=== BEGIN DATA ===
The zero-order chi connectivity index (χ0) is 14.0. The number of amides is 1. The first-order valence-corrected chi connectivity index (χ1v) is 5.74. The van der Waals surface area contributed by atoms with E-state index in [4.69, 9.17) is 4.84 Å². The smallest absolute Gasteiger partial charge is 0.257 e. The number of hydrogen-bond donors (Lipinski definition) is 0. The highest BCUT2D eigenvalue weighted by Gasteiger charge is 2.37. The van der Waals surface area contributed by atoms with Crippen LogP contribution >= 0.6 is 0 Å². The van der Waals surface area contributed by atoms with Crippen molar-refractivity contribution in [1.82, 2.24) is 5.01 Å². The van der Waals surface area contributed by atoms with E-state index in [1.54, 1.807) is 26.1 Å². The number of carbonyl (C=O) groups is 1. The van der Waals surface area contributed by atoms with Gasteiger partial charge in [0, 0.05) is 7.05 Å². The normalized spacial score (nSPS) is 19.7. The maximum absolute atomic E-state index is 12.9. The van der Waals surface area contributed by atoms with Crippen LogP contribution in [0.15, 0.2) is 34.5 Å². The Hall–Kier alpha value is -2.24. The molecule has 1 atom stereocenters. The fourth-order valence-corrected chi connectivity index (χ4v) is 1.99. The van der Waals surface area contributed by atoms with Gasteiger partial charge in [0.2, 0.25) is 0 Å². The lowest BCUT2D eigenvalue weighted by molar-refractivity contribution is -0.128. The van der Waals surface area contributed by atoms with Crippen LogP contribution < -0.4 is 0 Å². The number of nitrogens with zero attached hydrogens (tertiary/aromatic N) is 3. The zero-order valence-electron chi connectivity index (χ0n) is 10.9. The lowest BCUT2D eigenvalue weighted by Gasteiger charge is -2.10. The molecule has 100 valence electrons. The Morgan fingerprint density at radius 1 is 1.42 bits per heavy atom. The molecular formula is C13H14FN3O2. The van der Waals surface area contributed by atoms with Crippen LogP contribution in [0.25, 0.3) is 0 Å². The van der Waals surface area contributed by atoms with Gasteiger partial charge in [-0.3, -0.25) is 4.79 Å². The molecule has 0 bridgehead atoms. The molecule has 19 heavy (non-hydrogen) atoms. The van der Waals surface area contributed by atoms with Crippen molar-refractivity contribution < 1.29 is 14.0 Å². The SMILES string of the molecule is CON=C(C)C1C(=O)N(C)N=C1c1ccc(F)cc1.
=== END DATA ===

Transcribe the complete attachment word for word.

The zero-order chi connectivity index (χ0) is 14.0. The number of amides is 1. The first-order valence-corrected chi connectivity index (χ1v) is 5.74. The van der Waals surface area contributed by atoms with E-state index in [4.69, 9.17) is 4.84 Å². The smallest absolute Gasteiger partial charge is 0.257 e. The number of hydrogen-bond donors (Lipinski definition) is 0. The highest BCUT2D eigenvalue weighted by Gasteiger charge is 2.37. The van der Waals surface area contributed by atoms with Crippen LogP contribution >= 0.6 is 0 Å². The van der Waals surface area contributed by atoms with Crippen molar-refractivity contribution in [1.82, 2.24) is 5.01 Å². The van der Waals surface area contributed by atoms with E-state index in [1.54, 1.807) is 26.1 Å². The number of carbonyl (C=O) groups is 1. The van der Waals surface area contributed by atoms with Gasteiger partial charge in [0, 0.05) is 7.05 Å². The normalized spacial score (nSPS) is 19.7. The maximum absolute atomic E-state index is 12.9. The van der Waals surface area contributed by atoms with Crippen LogP contribution in [0.15, 0.2) is 34.5 Å². The Hall–Kier alpha value is -2.24. The molecule has 1 atom stereocenters. The fourth-order valence-corrected chi connectivity index (χ4v) is 1.99. The van der Waals surface area contributed by atoms with Gasteiger partial charge in [0.2, 0.25) is 0 Å². The lowest BCUT2D eigenvalue weighted by molar-refractivity contribution is -0.128. The van der Waals surface area contributed by atoms with Crippen LogP contribution < -0.4 is 0 Å². The number of nitrogens with zero attached hydrogens (tertiary/aromatic N) is 3. The zero-order valence-electron chi connectivity index (χ0n) is 10.9. The lowest BCUT2D eigenvalue weighted by Gasteiger charge is -2.10. The molecule has 100 valence electrons. The Morgan fingerprint density at radius 1 is 1.42 bits per heavy atom. The molecular formula is C13H14FN3O2. The van der Waals surface area contributed by atoms with Crippen LogP contribution in [0.25, 0.3) is 0 Å². The van der Waals surface area contributed by atoms with Gasteiger partial charge in [-0.3, -0.25) is 4.79 Å². The molecule has 0 bridgehead atoms. The molecule has 19 heavy (non-hydrogen) atoms. The van der Waals surface area contributed by atoms with Crippen molar-refractivity contribution < 1.29 is 14.0 Å². The SMILES string of the molecule is CON=C(C)C1C(=O)N(C)N=C1c1ccc(F)cc1.